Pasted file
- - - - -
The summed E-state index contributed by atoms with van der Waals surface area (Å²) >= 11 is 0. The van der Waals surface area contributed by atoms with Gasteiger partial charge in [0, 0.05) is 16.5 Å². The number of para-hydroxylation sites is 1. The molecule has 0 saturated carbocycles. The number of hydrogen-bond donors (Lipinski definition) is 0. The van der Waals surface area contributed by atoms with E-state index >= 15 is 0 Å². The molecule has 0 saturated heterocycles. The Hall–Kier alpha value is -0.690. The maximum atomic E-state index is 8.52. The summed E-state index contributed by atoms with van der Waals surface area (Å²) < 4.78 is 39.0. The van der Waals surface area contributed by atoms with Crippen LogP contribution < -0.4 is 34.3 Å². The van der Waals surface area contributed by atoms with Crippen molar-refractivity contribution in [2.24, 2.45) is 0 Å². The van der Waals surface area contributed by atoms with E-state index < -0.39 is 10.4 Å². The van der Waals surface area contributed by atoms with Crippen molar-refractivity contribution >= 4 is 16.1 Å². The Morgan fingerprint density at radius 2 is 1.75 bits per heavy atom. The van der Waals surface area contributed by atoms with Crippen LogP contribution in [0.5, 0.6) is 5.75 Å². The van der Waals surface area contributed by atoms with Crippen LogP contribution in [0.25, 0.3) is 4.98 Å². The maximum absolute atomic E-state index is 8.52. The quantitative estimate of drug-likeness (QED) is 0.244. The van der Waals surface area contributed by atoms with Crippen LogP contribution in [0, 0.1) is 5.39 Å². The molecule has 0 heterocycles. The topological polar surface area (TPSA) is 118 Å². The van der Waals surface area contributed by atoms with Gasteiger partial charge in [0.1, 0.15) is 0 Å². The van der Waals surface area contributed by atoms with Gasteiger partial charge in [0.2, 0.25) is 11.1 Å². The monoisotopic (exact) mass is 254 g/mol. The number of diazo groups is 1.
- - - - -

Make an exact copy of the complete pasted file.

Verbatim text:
The summed E-state index contributed by atoms with van der Waals surface area (Å²) >= 11 is 0. The van der Waals surface area contributed by atoms with Gasteiger partial charge in [0, 0.05) is 16.5 Å². The number of para-hydroxylation sites is 1. The molecule has 0 saturated carbocycles. The number of hydrogen-bond donors (Lipinski definition) is 0. The van der Waals surface area contributed by atoms with E-state index >= 15 is 0 Å². The molecule has 0 saturated heterocycles. The Hall–Kier alpha value is -0.690. The maximum atomic E-state index is 8.52. The summed E-state index contributed by atoms with van der Waals surface area (Å²) < 4.78 is 39.0. The van der Waals surface area contributed by atoms with Crippen LogP contribution < -0.4 is 34.3 Å². The van der Waals surface area contributed by atoms with Crippen molar-refractivity contribution in [2.24, 2.45) is 0 Å². The van der Waals surface area contributed by atoms with E-state index < -0.39 is 10.4 Å². The van der Waals surface area contributed by atoms with Crippen molar-refractivity contribution >= 4 is 16.1 Å². The Morgan fingerprint density at radius 2 is 1.75 bits per heavy atom. The van der Waals surface area contributed by atoms with Crippen LogP contribution in [0.5, 0.6) is 5.75 Å². The van der Waals surface area contributed by atoms with Crippen LogP contribution in [0.25, 0.3) is 4.98 Å². The maximum absolute atomic E-state index is 8.52. The quantitative estimate of drug-likeness (QED) is 0.244. The van der Waals surface area contributed by atoms with Crippen LogP contribution in [0, 0.1) is 5.39 Å². The molecule has 0 heterocycles. The topological polar surface area (TPSA) is 118 Å². The van der Waals surface area contributed by atoms with Gasteiger partial charge in [0.1, 0.15) is 0 Å². The van der Waals surface area contributed by atoms with Gasteiger partial charge in [0.2, 0.25) is 11.1 Å². The monoisotopic (exact) mass is 254 g/mol. The number of diazo groups is 1.